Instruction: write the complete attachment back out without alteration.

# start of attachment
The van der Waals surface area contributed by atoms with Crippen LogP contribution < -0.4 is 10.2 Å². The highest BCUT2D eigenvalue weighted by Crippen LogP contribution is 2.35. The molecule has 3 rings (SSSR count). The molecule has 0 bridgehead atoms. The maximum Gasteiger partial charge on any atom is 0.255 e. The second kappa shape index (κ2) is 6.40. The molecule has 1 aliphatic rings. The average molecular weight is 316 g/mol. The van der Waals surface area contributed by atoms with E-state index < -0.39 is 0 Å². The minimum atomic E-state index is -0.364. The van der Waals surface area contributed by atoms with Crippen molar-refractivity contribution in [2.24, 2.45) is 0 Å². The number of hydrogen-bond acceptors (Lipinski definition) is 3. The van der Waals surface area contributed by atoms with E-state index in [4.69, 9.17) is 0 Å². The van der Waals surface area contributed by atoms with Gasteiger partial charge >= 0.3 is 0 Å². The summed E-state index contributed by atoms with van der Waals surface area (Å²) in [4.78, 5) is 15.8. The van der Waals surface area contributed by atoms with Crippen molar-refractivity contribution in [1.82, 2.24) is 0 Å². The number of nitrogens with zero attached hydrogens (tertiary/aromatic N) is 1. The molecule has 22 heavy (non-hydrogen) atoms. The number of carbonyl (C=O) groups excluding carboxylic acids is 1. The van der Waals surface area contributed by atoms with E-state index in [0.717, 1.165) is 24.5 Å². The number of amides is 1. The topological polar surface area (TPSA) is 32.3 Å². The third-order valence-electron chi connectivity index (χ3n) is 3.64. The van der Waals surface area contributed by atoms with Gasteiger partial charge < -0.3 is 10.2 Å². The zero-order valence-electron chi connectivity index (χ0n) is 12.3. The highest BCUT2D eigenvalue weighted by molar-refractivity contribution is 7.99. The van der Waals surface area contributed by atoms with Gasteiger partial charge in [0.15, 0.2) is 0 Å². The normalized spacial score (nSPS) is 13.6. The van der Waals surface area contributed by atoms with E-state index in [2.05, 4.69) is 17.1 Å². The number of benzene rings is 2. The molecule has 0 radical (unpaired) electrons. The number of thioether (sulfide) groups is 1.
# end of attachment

The van der Waals surface area contributed by atoms with Crippen LogP contribution < -0.4 is 10.2 Å². The highest BCUT2D eigenvalue weighted by Crippen LogP contribution is 2.35. The molecule has 3 rings (SSSR count). The molecule has 0 bridgehead atoms. The maximum Gasteiger partial charge on any atom is 0.255 e. The second kappa shape index (κ2) is 6.40. The molecule has 1 aliphatic rings. The average molecular weight is 316 g/mol. The van der Waals surface area contributed by atoms with E-state index < -0.39 is 0 Å². The minimum atomic E-state index is -0.364. The van der Waals surface area contributed by atoms with Crippen molar-refractivity contribution in [2.24, 2.45) is 0 Å². The number of hydrogen-bond acceptors (Lipinski definition) is 3. The van der Waals surface area contributed by atoms with E-state index in [4.69, 9.17) is 0 Å². The van der Waals surface area contributed by atoms with Gasteiger partial charge >= 0.3 is 0 Å². The summed E-state index contributed by atoms with van der Waals surface area (Å²) in [4.78, 5) is 15.8. The van der Waals surface area contributed by atoms with Crippen molar-refractivity contribution in [1.82, 2.24) is 0 Å². The number of nitrogens with zero attached hydrogens (tertiary/aromatic N) is 1. The molecule has 22 heavy (non-hydrogen) atoms. The number of carbonyl (C=O) groups excluding carboxylic acids is 1. The van der Waals surface area contributed by atoms with E-state index in [0.717, 1.165) is 24.5 Å². The number of amides is 1. The topological polar surface area (TPSA) is 32.3 Å². The third-order valence-electron chi connectivity index (χ3n) is 3.64. The van der Waals surface area contributed by atoms with Gasteiger partial charge < -0.3 is 10.2 Å². The zero-order valence-electron chi connectivity index (χ0n) is 12.3. The highest BCUT2D eigenvalue weighted by molar-refractivity contribution is 7.99. The van der Waals surface area contributed by atoms with Gasteiger partial charge in [0.15, 0.2) is 0 Å². The normalized spacial score (nSPS) is 13.6. The van der Waals surface area contributed by atoms with E-state index in [2.05, 4.69) is 17.1 Å². The number of benzene rings is 2. The molecule has 0 radical (unpaired) electrons. The number of thioether (sulfide) groups is 1.